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N2 - OBJECTIVE. We reviewed neuroradiology cases in which a resident or fellow missed a significant finding, to identify potential areas of deficiency that could be strengthened through targeted education. MATERIALS AND METHODS. Included in the study were all neuroradiology reports from 2011 through 2013 that were marked with an electronic flag to indicate a significant modification between the preliminary and final versions. The reports were examined to determine whether a critical finding (CF) or a non-CF was missed, with the use of a hospitalapproved list of 17 neuroradiology CFs. Results were analyzed for all trainees. RESULTS. A total of 978 modified reports were found among reports from 225,628 neuroradiology examinations. Of these modified reports, 891 (91.1%) contained an addendum that identified the discrepancy: 658 (73.8%) contained a CF,192 (21.7%) contained a non-CF, and 41 (4.6%) were changed from containing a CF to not containing a CF. A total of 725 missed CFs were found in the 658 modified reports. The CF miss rate for all trainees was 6.0% (95% CI, 5.6-6.4%), whereas that for residents was 8.6% and that for fellows was 4.8%. Residents missed hydrocephalus, intracranial pressure or edema, new hemorrhage, and new infarction more frequently than did fellows. The five most frequently missed CFs were congenital variation, infection, misplaced hardware, a new or enlarging mass, and vascular abnormality. CONCLUSION. Our trainees' overall CF miss rate was 6.0%. Five CFs had miss rates of approximately 10% or more, and residents missed four of the CFs more frequently than did fellows. With the use of these data, our curriculum could potentially be strengthened and our trainee error rates decreased, leading to improved patient care.

AB - OBJECTIVE. We reviewed neuroradiology cases in which a resident or fellow missed a significant finding, to identify potential areas of deficiency that could be strengthened through targeted education. MATERIALS AND METHODS. Included in the study were all neuroradiology reports from 2011 through 2013 that were marked with an electronic flag to indicate a significant modification between the preliminary and final versions. The reports were examined to determine whether a critical finding (CF) or a non-CF was missed, with the use of a hospitalapproved list of 17 neuroradiology CFs. Results were analyzed for all trainees. RESULTS. A total of 978 modified reports were found among reports from 225,628 neuroradiology examinations. Of these modified reports, 891 (91.1%) contained an addendum that identified the discrepancy: 658 (73.8%) contained a CF,192 (21.7%) contained a non-CF, and 41 (4.6%) were changed from containing a CF to not containing a CF. A total of 725 missed CFs were found in the 658 modified reports. The CF miss rate for all trainees was 6.0% (95% CI, 5.6-6.4%), whereas that for residents was 8.6% and that for fellows was 4.8%. Residents missed hydrocephalus, intracranial pressure or edema, new hemorrhage, and new infarction more frequently than did fellows. The five most frequently missed CFs were congenital variation, infection, misplaced hardware, a new or enlarging mass, and vascular abnormality. CONCLUSION. Our trainees' overall CF miss rate was 6.0%. Five CFs had miss rates of approximately 10% or more, and residents missed four of the CFs more frequently than did fellows. With the use of these data, our curriculum could potentially be strengthened and our trainee error rates decreased, leading to improved patient care.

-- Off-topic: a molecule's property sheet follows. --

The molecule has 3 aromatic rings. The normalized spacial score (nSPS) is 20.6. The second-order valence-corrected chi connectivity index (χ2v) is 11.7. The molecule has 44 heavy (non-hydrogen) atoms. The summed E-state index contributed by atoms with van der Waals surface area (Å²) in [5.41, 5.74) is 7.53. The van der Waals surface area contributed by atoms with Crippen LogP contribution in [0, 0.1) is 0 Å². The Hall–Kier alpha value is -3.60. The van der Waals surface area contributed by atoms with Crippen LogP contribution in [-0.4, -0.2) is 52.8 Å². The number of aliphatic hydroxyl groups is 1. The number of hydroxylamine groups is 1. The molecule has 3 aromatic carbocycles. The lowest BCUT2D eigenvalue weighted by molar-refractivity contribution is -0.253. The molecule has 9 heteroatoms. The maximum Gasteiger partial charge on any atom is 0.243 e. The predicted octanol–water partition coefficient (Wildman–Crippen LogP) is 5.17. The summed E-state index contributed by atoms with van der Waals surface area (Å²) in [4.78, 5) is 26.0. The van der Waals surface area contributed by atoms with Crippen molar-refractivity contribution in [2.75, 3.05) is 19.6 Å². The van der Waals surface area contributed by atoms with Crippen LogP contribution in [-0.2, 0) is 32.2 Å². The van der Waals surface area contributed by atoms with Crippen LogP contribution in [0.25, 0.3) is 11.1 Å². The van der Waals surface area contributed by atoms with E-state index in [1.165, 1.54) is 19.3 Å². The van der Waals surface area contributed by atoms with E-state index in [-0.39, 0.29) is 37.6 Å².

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KW - Quality improvement

KW - Radiology education